Another look at the Dirty Dozen in terms of nutrition

Did you ever think that strawberries, spinach, and kale would be considered “filthy”? Or lush green vegetables, “repeat offenders”? That’s exactly how these extremely nutritious fruits and veggies are characterized in a recent piece in USA Today.

What’s the cause behind this shocking charge? A nonprofit organization called the Environmental Working Group has released their annual Dirty Dozen and Clean Fifteen lists that target what they believe are the most and least pesticide-contaminated non-organic fresh fruits and vegetables.

Not so fast, says the Alliance for Food and Farming (, another organization that represents both organic and conventional farmers. The organization believes the results made by the EWG are not backed by research and may unnecessarily scare consumers from eating perfectly safe and healthful food.

In reality, toxicologists (experts in the science of poisons) believe the same data used by the EWG actually shows us how extraordinarily safe our food is from the effects of pesticides.

In 2020, for example, the USDA’s Pesticide Data Program showed that almost 99 percent of the samples tested had residues well below the thresholds specified by the Environmental Protection Agency.

And 30 percent of the samples showed no detectable pesticide residue at all.That’s really astounding, given that technology can currently detect as little as one part in a billion.

Why do we need pesticides at all? They safeguard key food crops from disease-causing pests. Even organic farms use approved insecticides when needed.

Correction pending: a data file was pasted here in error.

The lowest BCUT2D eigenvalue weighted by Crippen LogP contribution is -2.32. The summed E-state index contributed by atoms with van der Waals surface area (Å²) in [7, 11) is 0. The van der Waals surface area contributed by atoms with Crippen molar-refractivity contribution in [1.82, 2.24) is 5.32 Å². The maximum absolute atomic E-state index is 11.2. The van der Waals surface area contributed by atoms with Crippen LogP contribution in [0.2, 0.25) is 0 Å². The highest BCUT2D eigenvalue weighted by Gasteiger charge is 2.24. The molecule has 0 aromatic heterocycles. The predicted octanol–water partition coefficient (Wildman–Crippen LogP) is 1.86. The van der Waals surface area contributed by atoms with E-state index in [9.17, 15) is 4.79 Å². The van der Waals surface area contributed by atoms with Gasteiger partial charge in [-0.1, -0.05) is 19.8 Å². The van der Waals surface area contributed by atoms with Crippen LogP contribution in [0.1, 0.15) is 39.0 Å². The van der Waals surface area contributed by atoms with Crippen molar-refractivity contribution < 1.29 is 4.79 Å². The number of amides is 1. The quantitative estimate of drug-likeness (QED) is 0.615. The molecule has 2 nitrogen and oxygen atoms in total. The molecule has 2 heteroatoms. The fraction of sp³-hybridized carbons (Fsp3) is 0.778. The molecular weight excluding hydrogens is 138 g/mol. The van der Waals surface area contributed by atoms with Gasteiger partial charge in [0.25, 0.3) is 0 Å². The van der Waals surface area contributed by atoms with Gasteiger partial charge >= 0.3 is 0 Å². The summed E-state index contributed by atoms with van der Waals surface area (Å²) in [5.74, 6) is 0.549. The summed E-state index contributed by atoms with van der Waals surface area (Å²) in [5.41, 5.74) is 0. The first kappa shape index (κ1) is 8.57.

As one expert noted, we should all endeavor to decrease the quantity of pesticides on the food we eat. But we don’t have to singularly avoid traditionally manufactured meals to achieve that goal.

If this sounds like a request to overlook the benefits of organically farmed foods, it’s not. It is simply to put the health advantages of all fruits and vegetables into perspective.

Decades of studies continue to indicate that a diet rich in fruits and vegetables (both organically and conventionally cultivated) prevents several diseases, improves our mental capacities and immune function, and leads to a longer life.

So the point seems to be not so much whether a fruit or vegetable is farmed with the use of organic or conventional pesticides, but whether or not we are eating those fruits or vegetables. Even the EWG affirms that the health advantages of a diet rich in fruits and vegetables exceed the risks of pesticide exposure.

Bottom line: We should eat more vegetables and fruit. And we can safely choose produce that has been grown organically or conventionally. It’s been calculated, for example, that a woman could eat 774 servings of conventionally cultivated spinach and yet have no hazardous effects from pesticide residue.